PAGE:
Waste Not, Want Not

How effective supply chain management makes a difference.

Wasted Food

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I heard an inspiring item on the radio which showed how effective supply chain management can have a real impact on waste, hunger and the environment. The piece was on food waste and specifically a project started in the north of England called the Real Junk Food Project which uses only waste food to create meals. That leftover food is thrown away by restaurants and supermarkets - all the food used would otherwise be destined for a landfill. This video from The Guardian explains how it works.

There were other contributors – academics and politicians and the scale of the problem soon became apparent with a couple of published reports cited. The Household Food and Drink Waste in the United Kingdom 2012 paper contains some sobering statistics on the levels of waste in the UK – 4.2 million tons of avoidable food and drink is wasted each year, worth £12.5 billion. Contributors cited the lack of an integrated approach to supply chain planning as one of the major issues. A UK Government Committee looking into EU Food Waste Prevention concluded that food waste is not only morally repugnant but also has serious economic and environmental implications. The amount of food discarded by consumers in industrialized nations is equivalent to nearly the entire level of net food production of sub-Saharan Africa, the committee said.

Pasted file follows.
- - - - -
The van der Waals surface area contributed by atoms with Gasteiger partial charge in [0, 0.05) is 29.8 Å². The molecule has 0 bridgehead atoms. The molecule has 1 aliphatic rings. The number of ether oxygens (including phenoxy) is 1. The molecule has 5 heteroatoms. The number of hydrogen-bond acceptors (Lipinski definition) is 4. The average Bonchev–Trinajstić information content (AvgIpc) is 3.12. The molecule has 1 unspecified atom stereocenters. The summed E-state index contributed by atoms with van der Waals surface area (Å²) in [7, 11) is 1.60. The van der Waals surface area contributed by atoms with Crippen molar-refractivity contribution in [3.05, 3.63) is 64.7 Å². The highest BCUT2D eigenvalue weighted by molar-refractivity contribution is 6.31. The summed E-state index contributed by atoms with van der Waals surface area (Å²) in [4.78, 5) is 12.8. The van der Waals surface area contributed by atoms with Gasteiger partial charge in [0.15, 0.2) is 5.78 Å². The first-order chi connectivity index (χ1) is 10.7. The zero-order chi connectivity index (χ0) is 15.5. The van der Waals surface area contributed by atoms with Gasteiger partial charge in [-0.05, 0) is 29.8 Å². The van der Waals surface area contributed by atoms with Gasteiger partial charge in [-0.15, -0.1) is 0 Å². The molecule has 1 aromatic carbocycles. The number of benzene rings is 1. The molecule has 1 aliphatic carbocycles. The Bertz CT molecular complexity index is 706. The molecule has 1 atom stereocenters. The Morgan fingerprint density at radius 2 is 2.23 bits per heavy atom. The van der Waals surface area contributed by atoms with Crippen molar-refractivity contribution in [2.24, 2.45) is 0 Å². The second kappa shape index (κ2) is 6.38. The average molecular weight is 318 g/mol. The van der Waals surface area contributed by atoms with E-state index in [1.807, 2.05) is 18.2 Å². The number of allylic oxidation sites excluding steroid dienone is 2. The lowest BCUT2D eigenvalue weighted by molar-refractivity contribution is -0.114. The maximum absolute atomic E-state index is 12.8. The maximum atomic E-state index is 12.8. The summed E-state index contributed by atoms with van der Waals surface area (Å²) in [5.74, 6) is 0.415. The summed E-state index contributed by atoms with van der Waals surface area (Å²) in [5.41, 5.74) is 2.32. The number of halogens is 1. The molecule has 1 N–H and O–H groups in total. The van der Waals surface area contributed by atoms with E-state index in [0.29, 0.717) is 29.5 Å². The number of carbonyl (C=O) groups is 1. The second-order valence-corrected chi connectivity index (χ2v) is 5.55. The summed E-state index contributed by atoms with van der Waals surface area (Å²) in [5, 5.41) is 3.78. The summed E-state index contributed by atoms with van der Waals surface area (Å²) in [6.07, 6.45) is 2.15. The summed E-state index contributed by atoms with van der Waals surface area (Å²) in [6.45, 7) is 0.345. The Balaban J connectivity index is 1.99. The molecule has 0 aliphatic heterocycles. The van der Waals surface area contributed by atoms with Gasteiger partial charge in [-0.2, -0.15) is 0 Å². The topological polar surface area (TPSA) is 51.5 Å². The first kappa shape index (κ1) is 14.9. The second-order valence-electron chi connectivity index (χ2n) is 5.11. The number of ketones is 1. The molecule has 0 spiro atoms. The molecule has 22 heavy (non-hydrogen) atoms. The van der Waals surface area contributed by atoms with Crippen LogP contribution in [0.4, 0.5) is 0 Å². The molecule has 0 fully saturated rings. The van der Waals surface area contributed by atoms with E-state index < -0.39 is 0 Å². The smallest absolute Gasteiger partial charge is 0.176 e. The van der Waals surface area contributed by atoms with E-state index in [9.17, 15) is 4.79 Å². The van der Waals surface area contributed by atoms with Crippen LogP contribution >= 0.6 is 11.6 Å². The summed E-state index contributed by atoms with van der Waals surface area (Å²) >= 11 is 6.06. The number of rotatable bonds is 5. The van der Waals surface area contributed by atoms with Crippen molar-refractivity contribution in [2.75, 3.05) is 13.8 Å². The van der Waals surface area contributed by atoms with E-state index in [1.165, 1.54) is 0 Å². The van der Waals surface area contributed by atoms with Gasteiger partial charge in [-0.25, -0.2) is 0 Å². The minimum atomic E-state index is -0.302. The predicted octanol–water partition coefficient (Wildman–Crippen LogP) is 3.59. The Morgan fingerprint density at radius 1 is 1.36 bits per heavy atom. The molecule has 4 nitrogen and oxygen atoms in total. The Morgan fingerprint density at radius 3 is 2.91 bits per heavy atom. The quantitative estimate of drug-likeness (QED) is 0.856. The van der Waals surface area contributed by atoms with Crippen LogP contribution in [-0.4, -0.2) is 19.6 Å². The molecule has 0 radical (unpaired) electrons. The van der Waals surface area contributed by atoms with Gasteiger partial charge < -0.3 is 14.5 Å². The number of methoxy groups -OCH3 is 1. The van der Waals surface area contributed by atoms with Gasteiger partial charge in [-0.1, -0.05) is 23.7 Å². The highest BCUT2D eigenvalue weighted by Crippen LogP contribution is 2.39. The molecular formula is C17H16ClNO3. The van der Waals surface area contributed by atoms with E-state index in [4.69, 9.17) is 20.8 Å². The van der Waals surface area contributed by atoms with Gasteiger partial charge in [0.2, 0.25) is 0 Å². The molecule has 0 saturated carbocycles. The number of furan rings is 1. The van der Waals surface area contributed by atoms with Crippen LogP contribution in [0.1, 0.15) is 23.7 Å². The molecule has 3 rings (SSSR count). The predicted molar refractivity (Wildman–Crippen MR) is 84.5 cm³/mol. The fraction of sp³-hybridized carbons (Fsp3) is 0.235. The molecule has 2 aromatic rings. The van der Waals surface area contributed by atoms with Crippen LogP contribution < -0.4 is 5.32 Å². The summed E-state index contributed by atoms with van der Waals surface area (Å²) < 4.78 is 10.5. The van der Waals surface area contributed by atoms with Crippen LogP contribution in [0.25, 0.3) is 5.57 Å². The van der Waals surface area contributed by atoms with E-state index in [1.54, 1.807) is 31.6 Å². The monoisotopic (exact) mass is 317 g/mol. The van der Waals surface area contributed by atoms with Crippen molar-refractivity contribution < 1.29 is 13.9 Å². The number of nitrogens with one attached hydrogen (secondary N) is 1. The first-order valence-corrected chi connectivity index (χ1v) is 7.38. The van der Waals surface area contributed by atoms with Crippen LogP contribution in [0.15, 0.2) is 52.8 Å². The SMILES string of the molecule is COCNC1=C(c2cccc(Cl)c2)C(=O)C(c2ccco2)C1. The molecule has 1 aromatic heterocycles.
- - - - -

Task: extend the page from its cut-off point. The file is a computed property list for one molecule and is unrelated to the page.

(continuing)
One question is whether the true cost and extent of waste is even captured by these reports? If a supermarket’s forecast for perishable items proves inaccurate they can simply cancel their order. This means that it doesn’t show as waste in their systems but the problem has simply been passed back to the producer. The importance of effective and integrated supply and demand management that spans all players in the food supply chain becomes critical. Similarly, there was criticism of promotional mechanisms used by supermarkets which use multiple purchase such as “Buy One, Get One Free”. This encourages consumers to have more products at home that don’t necessarily have expandable consumption. If you have a free lettuce you might not eat more lettuce and it ends up being wasted. The ability to understand and manage inter-dependencies across the supply chain has to be in place. But, this can be difficult when different parts of the supply chain run on different systems and the data is not consistent.

All the contributors made reference to the fact that individual players in the food supply chain act in isolation and don’t think about the end-to-end perspective. There was little evidence of the joined-up thinking that is required. When you think about the costs involved in producing and transporting food that ultimately gets wasted; this topic must be of great significance to anyone who has a passion for improving the efficiency and effectiveness of the supply chain.

There are great examples of retailers who have optimized replenishment processes and been able to improve inventory availability, lower logistics and stock costs as well as reduce food waste. This use of technology to prevent food waste is very encouraging and important. Customers do not intentionally waste food. From a shopper’s perspective, there is often confusing product labeling. Most food packaging will have one or more of these three date labels: best before, use by and display until. There is an opportunity to reduce unnecessary household food waste by clarifying the meaning of dates and changing their usage.

Hats off to people like the Real Junk Food Project who are actively trying to mitigate the cost and folly of the food waste issue. It would be great if we as supply chain professionals were able to help prevent the issues in the first place. I don’t think this is unrealistic or even naïve – tell me what you think.

Photo credit: sporkist / Foter / CC BY

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